The connect string must be the same as used for your linked tables. You may retrieve it from an linked table as

    ConnectString = CurrentDbC.TableDefs.Item("linkedTableName").Connect

    CurrentDbC is Michel Kaplan's implementation (place it in a standard module):

    Private m_CurrentDb As DAO.Database
    
    Public Property Get CurrentDbC() As DAO.Database
       If m_CurrentDb Is Nothing Then
        Set m_CurrentDb = CurrentDb
      End If
      Set CurrentDbC = m_CurrentDb
    
    End Property

    Microsoft MVP Office Access
    https://mvp.support.microsoft.com/profile/Stefan.Hoffmann
    Wednesday, November 24, 2010 5:22 PM
  • Stefan, thanks for following along on the post. 

    What I have done is the following but is ADO rather then DAO.  Now this works okay and I have several other dbo the DBA provided that are used this way (msgbox is to see what is returned).  But, this might become part of another piece of existing code that is already DAO. 

      Dim conn As ADODB.Connection
      Dim approved_charge_account As ADODB.Recordset
      Dim sql_po As String
      Set conn = New ADODB.Connection
      conn.Open "Driver={SQL Server};Server=xxxxx;Database=xxxx;User ID=xxxxx;Password=xxxxx;" 

      sql_po = "SELECT ProjectID FROM ChargeAccountsQ WHERE dbo.POGetChargeAccountID(" & PONumber & ")"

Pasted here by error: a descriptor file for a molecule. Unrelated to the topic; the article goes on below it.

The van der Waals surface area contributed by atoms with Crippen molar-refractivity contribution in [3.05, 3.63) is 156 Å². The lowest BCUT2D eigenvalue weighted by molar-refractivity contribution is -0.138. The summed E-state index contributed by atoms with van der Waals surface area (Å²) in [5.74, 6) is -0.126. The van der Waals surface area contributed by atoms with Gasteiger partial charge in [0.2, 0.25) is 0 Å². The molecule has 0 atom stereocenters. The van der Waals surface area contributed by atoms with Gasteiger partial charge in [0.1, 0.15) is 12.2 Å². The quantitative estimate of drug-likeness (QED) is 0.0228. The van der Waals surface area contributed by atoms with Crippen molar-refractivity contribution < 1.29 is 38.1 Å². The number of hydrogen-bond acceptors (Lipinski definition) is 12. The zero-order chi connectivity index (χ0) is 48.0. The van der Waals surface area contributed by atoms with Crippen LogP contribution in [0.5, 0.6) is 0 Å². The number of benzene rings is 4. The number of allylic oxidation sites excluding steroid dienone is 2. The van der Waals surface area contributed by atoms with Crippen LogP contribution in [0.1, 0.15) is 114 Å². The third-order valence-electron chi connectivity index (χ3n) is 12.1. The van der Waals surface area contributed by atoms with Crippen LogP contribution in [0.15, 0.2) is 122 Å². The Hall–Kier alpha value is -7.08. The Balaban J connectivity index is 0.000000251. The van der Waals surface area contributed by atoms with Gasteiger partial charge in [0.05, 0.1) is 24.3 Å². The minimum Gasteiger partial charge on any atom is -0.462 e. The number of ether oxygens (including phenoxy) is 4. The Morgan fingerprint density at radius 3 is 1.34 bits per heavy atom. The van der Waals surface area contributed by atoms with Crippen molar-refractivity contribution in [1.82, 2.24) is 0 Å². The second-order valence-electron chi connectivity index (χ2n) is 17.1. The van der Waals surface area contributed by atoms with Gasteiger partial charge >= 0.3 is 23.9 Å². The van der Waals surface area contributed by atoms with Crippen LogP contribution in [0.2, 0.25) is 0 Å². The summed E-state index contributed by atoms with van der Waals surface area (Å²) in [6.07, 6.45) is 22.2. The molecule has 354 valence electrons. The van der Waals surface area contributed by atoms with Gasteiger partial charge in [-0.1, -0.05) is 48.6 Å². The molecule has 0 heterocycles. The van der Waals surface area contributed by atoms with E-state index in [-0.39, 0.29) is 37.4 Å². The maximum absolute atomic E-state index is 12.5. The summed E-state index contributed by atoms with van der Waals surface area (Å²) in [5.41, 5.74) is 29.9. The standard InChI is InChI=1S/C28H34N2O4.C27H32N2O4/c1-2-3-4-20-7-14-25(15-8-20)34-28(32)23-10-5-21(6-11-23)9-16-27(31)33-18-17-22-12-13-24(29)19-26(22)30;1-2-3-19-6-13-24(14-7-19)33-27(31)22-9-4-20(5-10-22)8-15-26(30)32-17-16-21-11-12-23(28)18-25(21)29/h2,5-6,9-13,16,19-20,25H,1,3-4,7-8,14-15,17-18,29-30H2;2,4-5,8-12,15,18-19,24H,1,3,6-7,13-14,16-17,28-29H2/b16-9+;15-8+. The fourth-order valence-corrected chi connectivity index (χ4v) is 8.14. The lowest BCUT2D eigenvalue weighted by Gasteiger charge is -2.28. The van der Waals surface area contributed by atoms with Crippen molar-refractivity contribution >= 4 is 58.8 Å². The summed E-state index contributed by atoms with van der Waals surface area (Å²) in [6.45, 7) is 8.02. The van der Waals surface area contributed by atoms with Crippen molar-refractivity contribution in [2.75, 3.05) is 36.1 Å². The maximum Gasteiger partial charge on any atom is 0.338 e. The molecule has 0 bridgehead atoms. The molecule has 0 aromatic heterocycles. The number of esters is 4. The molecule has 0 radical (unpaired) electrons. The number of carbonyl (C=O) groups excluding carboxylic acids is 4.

Set approved_charge_account = New ADODB.Recordset
      approved_charge_account.Open sql_po, conn, adOpenKeyset, adLockReadOnly
     
      MsgBox approved_charge_account(0)

    Thanks...John

    Wednesday, November 24, 2010 5:37 PM
  • "tuk"; "tu" wrote in message
    news:3c249b3a-1062-4e52-813d-03fb4cdb94ad@communitybridge.codeplex.com...
    > Hello, I am using the following "SELECT ProjectID FROM ChargeAccountsQ
    > WHERE ID = dbo.POGetChargeAccountID(" & PONumber & ")"
    > in a select statement.  The dbo.POGetChargeAccountID gets an error saying
    > it is not declared.  It is a sql server scalar function.
     
    >
     If you're trying to use that SQL in a normal Access query, it's going to
    have to be a pass-through query.  If you want to execute it solely in code,
    and use DAO for the purpose as you mentioned in a different message, then I
    think you're probably going to have to create a temporary querydef, provide
    the connection information, and mark it as a pass-through query before
    executing it.
     
     

    Dirk Goldgar, MS Access MVP
    Access tips: www.datagnostics.com/tips.html
    Wednesday, November 24, 2010 5:53 PM
  • "tuk"; "tu" wrote in message news:3c249b3a-1062-4e52-813d-03fb4cdb94ad@communitybridge.codeplex.com...

    Hello, I am using the following "SELECT ProjectID FROM ChargeAccountsQ WHERE ID = dbo.POGetChargeAccountID(" & PONumber & ")"
    in a select statement.  The dbo.POGetChargeAccountID gets an error saying it is not declared.  It is a sql server scalar function.

    How does one declare something like this?

    John

    When using linked tables to SQL server, you most certainly can not use any sql server function. JET never allowed this, and thus using an scalar function in that fashion will also not work. This is not a change from trying to use any SQL server syntax or any general SQL server function inside of a query that you build in the access query builder via linked tables. So how this works is not changed for any SQL server function, let alone custom ones.